Asia Foundation studies ways of settling rido in BARMM; clan war takes 1 more life in Lanao Sur

By Ali G. Macabalang  


The Asia Foundation (TAF) has sponsored a research on rido incidence in the Bangsamoro region, even as a relative of the incumbent mayor in Malabang, Lanao del Sur was slain Wednesday in an ambush believed to be a clannish war-related case.    

A contracted team has just finalized agreement on Wednesday for the start of its research in Lanao del Sur when field reports broke about the killing on the spot of Rauf “Indawi” Malawani, said to be an uncle of Malabang Mayor Mohammad yahya “Tomas” Macapodi, by armed men that waylaid him about 4p.m. that day.

Mayor Macapodi was quoted as appealing to relatives and political supporters to observe sobriety and let authorities to identify the perpetrators (aboard three SUV cars), arrest and prosecute them.

The mayor’s plea came as some relatives believed that Malawani was “neutralized” from replicating in the 2022 elections the way he helped mapped out systematic platforms leading to Macapodi’s  first mayoral victory in 2019 .

Malabang, a progressive town in the coastal district of Lanao del Sur, had once grabbed media attention when the political rival clans of Montañer and Balindong figured in bloody vendetta that stemmed from intense mayoral race in the past, and left at least five prominent members of both clans.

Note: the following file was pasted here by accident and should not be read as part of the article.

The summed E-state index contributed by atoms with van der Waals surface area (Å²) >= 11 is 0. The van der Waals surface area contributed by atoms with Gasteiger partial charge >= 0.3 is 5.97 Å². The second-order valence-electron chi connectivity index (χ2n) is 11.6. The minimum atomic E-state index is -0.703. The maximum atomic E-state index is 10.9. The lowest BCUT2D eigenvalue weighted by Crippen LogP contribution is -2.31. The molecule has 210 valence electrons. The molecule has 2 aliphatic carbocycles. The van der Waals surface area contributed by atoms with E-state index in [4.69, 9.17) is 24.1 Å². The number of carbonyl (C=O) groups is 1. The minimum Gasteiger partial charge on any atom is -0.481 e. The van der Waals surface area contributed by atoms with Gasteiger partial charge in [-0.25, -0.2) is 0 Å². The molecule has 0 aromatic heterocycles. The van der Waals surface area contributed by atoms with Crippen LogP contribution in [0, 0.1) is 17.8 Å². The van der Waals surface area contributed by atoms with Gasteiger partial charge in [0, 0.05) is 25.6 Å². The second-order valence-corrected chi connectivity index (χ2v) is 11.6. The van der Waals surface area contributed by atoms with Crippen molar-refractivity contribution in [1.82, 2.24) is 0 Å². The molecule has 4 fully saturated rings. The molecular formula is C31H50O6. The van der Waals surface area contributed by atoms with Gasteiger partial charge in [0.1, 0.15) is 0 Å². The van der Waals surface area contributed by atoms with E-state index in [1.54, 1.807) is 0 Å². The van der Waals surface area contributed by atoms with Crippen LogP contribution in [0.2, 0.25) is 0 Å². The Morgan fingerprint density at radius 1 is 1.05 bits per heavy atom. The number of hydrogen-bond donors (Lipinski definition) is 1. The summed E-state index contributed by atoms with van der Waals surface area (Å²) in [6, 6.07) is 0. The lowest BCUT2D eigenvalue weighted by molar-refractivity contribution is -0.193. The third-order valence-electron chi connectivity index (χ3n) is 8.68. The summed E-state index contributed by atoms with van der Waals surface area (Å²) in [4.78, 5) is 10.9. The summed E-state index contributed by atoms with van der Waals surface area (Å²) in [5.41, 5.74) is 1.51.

The Montañer-Balindong clannish was settled in 2015 by police, military and civilian authorities led by Lanao del Sur Governor Mamintal “Bombit” Alonto-Adiong Jr., who reportedly chipped out hefty sum of cash as “blood money” to cap off his years of mediatory negotiations.

The Balindong clan has been ruling Malabang town since the Marcos regime until political neophyte Macapodi defeated his rivals – Rusty Balindong and Arrie Balindong.

The TAF-contracted research team has scheduled an episode in Malabang in its planned visits to other Lanao del Sur towns known with rido cases to unearth causes of the armed disputes, and gather data on methods applied in the settlement of those patched-up rivalries.

TAF has also contracted other research teams for communities in Maguindanao, Basilan, Sulu and Tawi-Tawi, also component provinces of the Bangsamoro government.

Rahib Nando, TAF capacity development specialist for the autonomous region, said the results of the research will be analyzed and compiled alongside recommended approaches for amicably settling of rido incidents in the region.

Military and police authorities, in several past reports, classified rido cases as one of major factors affecting peace and security situations and, thus, stunting development strides in the Bangsamoro region. They have pointed initially to political rivalry, property dispute, and “violation” of tribal pride (maratabat), among others.

Nando said the compiled findings and suggested solutions by the research teams will serve as part of references by one or more members of the Bangasamoro parliament to sponsor a bill stipulating approaches on settling existing rido cases in the region, and preventing minor incidents from escalating to armed feuds. AGM

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